With proper and effectual Remedies, in their several Stages, prescrib'd and recommended therein.
With some Remarks on that proposterous Way of Venery with Machines, &c. and a plain Discovery, of the Damages (though little expected) which attend that vile Practice.
Also many other useful Discoveries relating to Infections in both Sexes, not before taken Notice of.
To which is annex'd, a Vindication of the Practice of Salivating, &c. The Whole fitted, as well for the Advantage of Patients, as young Practitioners.
London, Printed for the Author; and Sold at his House, in Bow-Church Yard; also by G. Scranhan in Cornhill; E. Midwinter, in St. Paul's Church-Yard; C. King, in WestminsterHall; J. Hodges on London-Bridge; and J. Nurse, at the Lamb without Temple-Bar.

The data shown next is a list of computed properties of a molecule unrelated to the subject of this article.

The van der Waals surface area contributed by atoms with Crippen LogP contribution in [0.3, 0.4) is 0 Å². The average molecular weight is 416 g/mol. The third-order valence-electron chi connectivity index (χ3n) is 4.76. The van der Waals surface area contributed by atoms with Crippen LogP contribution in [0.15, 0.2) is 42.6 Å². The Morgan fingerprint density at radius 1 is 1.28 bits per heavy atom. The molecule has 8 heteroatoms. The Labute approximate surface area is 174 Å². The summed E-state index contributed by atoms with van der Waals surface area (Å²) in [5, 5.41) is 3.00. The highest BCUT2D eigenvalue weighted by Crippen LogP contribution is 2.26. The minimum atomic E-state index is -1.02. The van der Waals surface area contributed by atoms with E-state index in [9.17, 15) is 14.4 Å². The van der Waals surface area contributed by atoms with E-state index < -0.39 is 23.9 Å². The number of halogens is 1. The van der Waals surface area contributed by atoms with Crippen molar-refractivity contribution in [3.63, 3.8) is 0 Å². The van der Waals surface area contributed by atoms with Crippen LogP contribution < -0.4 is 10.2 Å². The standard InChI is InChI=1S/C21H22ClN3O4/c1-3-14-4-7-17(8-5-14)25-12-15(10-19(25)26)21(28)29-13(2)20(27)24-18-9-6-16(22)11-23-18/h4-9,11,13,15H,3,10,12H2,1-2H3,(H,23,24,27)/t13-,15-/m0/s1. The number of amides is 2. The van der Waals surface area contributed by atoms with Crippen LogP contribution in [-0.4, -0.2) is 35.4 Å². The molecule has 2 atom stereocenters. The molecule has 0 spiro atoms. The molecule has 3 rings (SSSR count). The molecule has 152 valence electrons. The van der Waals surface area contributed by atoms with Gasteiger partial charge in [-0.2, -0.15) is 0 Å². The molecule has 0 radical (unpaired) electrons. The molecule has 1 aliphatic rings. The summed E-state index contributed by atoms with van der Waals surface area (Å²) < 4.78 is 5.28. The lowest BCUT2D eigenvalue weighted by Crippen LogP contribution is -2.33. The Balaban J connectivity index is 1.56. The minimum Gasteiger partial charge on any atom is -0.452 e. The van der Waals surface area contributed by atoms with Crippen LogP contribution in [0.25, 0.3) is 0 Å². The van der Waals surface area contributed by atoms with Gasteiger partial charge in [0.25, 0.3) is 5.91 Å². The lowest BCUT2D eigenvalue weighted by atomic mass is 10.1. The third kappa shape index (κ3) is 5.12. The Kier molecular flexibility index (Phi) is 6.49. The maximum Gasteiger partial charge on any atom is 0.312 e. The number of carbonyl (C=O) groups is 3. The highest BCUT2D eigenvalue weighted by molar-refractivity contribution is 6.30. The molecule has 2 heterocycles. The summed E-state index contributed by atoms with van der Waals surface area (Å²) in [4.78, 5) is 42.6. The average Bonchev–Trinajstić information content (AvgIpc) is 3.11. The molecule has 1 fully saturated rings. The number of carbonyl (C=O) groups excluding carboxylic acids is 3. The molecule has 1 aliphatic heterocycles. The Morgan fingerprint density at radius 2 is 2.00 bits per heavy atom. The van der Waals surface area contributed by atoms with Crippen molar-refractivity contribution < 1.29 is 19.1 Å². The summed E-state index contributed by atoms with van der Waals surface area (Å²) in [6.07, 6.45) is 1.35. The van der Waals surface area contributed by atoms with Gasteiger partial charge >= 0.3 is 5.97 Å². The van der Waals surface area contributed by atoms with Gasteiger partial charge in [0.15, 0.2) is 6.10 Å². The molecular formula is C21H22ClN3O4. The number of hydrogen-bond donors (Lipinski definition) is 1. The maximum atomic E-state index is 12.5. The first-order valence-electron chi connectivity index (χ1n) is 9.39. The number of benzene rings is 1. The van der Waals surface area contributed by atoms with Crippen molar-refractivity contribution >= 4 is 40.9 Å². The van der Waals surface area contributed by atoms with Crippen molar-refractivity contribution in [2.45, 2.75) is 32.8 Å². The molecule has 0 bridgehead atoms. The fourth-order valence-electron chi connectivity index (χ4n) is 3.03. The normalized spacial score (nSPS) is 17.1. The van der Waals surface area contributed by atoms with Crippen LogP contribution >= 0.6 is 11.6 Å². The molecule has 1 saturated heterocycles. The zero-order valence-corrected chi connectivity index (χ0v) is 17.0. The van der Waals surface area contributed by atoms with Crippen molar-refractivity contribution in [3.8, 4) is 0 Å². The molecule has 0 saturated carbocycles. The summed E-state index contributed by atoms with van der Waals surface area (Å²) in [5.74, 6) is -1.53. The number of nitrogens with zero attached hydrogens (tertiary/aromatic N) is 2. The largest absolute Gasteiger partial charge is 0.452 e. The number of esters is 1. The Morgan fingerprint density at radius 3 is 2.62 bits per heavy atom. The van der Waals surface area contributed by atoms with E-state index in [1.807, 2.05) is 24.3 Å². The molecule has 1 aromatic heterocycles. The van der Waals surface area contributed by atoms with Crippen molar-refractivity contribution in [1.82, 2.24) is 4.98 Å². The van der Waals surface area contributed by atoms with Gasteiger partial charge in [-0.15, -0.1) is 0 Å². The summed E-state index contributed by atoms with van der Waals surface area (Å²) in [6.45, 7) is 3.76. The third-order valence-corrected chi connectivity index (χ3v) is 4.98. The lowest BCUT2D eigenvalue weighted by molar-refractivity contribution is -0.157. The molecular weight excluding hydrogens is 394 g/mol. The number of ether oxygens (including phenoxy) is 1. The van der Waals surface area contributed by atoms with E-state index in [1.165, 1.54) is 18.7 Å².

Price stitch d 2 s, bound 2 s, 6 d
ADDRESS to the GENTLEMEN, By Dr. GREGORIUS, (Noted for his Skill in Surgery and Anatomy, as well as Physick and Chymistry.)
Who having observ'd the frequent Advertisements in the News Papers, of one and another Single Medicine, said to cure all Sorts of Gleets, and Seminal Weaknesses, which their Authors confound together, as if there were no Difference between them, has been prevail'd upon, by his Friends, in this Publick Manner, to inform, and undeceive those who have unwarily been brought into either, (or both together, as it sometimes happens) of these perplexing, draining Imbecilities.
That where the Gleeting is only from a Laxity of the Glands in the Urethra, what leaks and drills away insensibly from them, through the Urinary Passage, and spots or smears the Linnen, though it be yellowish, yet being without Pain, or any ill-condition'd Disorder, is no more than Mucus, and must be cured one Way.